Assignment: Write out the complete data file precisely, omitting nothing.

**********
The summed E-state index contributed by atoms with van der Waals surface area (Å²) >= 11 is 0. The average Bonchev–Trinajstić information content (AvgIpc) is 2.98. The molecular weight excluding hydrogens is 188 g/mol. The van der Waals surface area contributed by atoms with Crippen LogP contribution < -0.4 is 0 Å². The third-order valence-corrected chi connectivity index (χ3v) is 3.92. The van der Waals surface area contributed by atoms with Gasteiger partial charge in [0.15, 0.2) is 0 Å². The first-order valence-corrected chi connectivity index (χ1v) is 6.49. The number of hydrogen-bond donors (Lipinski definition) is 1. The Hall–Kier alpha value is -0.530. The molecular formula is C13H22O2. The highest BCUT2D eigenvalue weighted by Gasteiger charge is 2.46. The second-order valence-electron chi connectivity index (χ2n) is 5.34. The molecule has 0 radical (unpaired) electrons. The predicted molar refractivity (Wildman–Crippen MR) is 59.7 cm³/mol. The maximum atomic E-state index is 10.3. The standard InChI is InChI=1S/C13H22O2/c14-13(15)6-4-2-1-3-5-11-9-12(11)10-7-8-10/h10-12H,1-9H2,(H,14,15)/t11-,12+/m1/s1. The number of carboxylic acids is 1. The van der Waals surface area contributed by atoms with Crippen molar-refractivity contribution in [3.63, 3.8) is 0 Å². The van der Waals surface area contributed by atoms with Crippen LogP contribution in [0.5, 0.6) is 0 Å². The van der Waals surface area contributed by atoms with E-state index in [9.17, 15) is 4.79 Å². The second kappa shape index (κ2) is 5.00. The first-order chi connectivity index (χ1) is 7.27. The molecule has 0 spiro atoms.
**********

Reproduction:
The summed E-state index contributed by atoms with van der Waals surface area (Å²) >= 11 is 0. The average Bonchev–Trinajstić information content (AvgIpc) is 2.98. The molecular weight excluding hydrogens is 188 g/mol. The van der Waals surface area contributed by atoms with Crippen LogP contribution < -0.4 is 0 Å². The third-order valence-corrected chi connectivity index (χ3v) is 3.92. The van der Waals surface area contributed by atoms with Gasteiger partial charge in [0.15, 0.2) is 0 Å². The first-order valence-corrected chi connectivity index (χ1v) is 6.49. The number of hydrogen-bond donors (Lipinski definition) is 1. The Hall–Kier alpha value is -0.530. The molecular formula is C13H22O2. The highest BCUT2D eigenvalue weighted by Gasteiger charge is 2.46. The second-order valence-electron chi connectivity index (χ2n) is 5.34. The molecule has 0 radical (unpaired) electrons. The predicted molar refractivity (Wildman–Crippen MR) is 59.7 cm³/mol. The maximum atomic E-state index is 10.3. The standard InChI is InChI=1S/C13H22O2/c14-13(15)6-4-2-1-3-5-11-9-12(11)10-7-8-10/h10-12H,1-9H2,(H,14,15)/t11-,12+/m1/s1. The number of carboxylic acids is 1. The van der Waals surface area contributed by atoms with Crippen molar-refractivity contribution in [3.63, 3.8) is 0 Å². The van der Waals surface area contributed by atoms with Crippen LogP contribution in [0.5, 0.6) is 0 Å². The van der Waals surface area contributed by atoms with E-state index in [9.17, 15) is 4.79 Å². The second kappa shape index (κ2) is 5.00. The first-order chi connectivity index (χ1) is 7.27. The molecule has 0 spiro atoms.